Mom's Film Shows a Part of the Autism Spectrum We Don't Often See in Movies

This mother of a child with autism has drawn on their experiences to bring a stereotype-defying story to the big screen.

Janet Grillo is a director, professor at New York University and mother of a 22-year-old son with autism. Her film, “Jack of the Red Hearts,” which hits theaters Friday, tells the story of a teenage runaway who poses as a caregiver and forms a unique bond with an 11-year-old autistic girl named Glory.

The film’s screenwriter, Jennifer Deaton, is the aunt of a girl with autism, who was the inspiration for Glory’s character, the New York Post reported.

Check out our new poster art! #jotrh @annasophiarobb @taylorbrichardson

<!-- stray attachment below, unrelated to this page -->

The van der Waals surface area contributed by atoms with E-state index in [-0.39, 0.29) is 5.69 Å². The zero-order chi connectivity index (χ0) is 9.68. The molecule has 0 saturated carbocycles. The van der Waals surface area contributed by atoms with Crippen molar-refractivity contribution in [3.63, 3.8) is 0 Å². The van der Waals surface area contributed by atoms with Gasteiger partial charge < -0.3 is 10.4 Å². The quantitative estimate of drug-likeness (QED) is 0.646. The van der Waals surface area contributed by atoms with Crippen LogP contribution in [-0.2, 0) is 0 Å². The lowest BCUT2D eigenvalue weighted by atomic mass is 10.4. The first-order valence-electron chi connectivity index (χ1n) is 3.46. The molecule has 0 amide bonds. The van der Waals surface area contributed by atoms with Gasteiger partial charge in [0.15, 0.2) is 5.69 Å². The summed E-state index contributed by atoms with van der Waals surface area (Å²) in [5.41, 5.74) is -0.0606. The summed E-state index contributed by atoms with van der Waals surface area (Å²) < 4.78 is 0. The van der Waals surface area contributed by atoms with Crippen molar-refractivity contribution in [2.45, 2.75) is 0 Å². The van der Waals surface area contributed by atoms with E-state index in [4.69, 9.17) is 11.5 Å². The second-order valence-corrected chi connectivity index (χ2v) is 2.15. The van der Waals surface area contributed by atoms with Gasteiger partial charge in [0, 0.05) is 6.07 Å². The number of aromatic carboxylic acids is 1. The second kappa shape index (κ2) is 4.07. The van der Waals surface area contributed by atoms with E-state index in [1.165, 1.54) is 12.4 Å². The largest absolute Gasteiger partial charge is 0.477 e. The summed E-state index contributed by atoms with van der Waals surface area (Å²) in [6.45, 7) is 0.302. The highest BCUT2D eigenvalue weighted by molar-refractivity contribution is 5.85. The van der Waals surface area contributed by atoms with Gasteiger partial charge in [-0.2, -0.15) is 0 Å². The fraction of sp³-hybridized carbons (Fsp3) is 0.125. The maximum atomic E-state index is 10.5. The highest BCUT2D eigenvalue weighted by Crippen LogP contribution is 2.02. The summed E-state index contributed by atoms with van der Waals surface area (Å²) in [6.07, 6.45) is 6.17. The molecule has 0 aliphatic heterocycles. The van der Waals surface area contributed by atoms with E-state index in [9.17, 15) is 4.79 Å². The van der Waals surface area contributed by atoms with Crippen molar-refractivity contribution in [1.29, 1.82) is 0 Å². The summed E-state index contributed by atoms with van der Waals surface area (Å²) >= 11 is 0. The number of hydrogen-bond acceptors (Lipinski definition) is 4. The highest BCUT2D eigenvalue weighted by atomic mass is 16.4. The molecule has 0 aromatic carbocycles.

A photo posted by Jack Of The Red Hearts (@jackoftheredhearts) on


One of Grillo’s goals in making the film was to break the stereotypes often used to portray people on the spectrum — gifted, quirky, socially odd, “Rain Man”-like characters. Grillo wanted to show that many people on the spectrum are nonverbal and may require assistance. Her son, who lives in an assisted-independent living program in New York, had a lot of therapy as a child to get to that point.

I do feel that my experience as a mother is my truth in this story,” Grillo told the Post. “My hope is, next time you’re in the grocery store and you see a mother of a child who’s throwing a wild ‘tantrum,’ instead of deciding that child is a brat, thinking, ‘Maybe that’s a child with autism.’ Maybe saying, ‘How can I help?’”

See the preview for the film below:


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